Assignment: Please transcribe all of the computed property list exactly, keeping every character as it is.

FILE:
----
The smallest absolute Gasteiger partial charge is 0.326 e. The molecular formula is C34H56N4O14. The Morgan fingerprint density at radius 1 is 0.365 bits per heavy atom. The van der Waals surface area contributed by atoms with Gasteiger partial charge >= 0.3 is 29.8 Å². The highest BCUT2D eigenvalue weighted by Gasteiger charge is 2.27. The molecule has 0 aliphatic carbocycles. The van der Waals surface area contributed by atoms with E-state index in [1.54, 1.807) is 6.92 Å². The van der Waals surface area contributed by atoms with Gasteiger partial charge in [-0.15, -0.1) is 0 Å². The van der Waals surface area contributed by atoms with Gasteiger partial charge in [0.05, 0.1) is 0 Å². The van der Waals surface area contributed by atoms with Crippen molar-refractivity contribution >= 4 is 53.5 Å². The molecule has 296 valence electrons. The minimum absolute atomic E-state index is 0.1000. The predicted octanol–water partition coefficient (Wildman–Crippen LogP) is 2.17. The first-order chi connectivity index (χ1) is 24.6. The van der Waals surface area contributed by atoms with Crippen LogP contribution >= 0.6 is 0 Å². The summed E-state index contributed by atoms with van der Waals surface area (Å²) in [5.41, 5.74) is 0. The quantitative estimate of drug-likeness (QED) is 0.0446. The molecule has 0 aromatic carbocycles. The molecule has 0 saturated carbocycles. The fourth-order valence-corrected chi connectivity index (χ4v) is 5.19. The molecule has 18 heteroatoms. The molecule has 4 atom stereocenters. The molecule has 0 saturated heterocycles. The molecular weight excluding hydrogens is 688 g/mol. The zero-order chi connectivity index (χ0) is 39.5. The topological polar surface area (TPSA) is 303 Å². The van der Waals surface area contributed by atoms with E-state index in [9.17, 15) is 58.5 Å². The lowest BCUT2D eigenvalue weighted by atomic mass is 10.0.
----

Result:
The smallest absolute Gasteiger partial charge is 0.326 e. The molecular formula is C34H56N4O14. The Morgan fingerprint density at radius 1 is 0.365 bits per heavy atom. The van der Waals surface area contributed by atoms with Gasteiger partial charge >= 0.3 is 29.8 Å². The highest BCUT2D eigenvalue weighted by Gasteiger charge is 2.27. The molecule has 0 aliphatic carbocycles. The van der Waals surface area contributed by atoms with E-state index in [1.54, 1.807) is 6.92 Å². The van der Waals surface area contributed by atoms with Gasteiger partial charge in [-0.15, -0.1) is 0 Å². The van der Waals surface area contributed by atoms with Gasteiger partial charge in [0.05, 0.1) is 0 Å². The van der Waals surface area contributed by atoms with Crippen molar-refractivity contribution >= 4 is 53.5 Å². The molecule has 296 valence electrons. The minimum absolute atomic E-state index is 0.1000. The predicted octanol–water partition coefficient (Wildman–Crippen LogP) is 2.17. The first-order chi connectivity index (χ1) is 24.6. The van der Waals surface area contributed by atoms with Crippen LogP contribution >= 0.6 is 0 Å². The summed E-state index contributed by atoms with van der Waals surface area (Å²) in [5.41, 5.74) is 0. The quantitative estimate of drug-likeness (QED) is 0.0446. The molecule has 0 aromatic carbocycles. The molecule has 0 saturated carbocycles. The fourth-order valence-corrected chi connectivity index (χ4v) is 5.19. The molecule has 18 heteroatoms. The molecule has 4 atom stereocenters. The molecule has 0 saturated heterocycles. The molecular weight excluding hydrogens is 688 g/mol. The zero-order chi connectivity index (χ0) is 39.5. The topological polar surface area (TPSA) is 303 Å². The van der Waals surface area contributed by atoms with E-state index in [9.17, 15) is 58.5 Å². The lowest BCUT2D eigenvalue weighted by atomic mass is 10.0.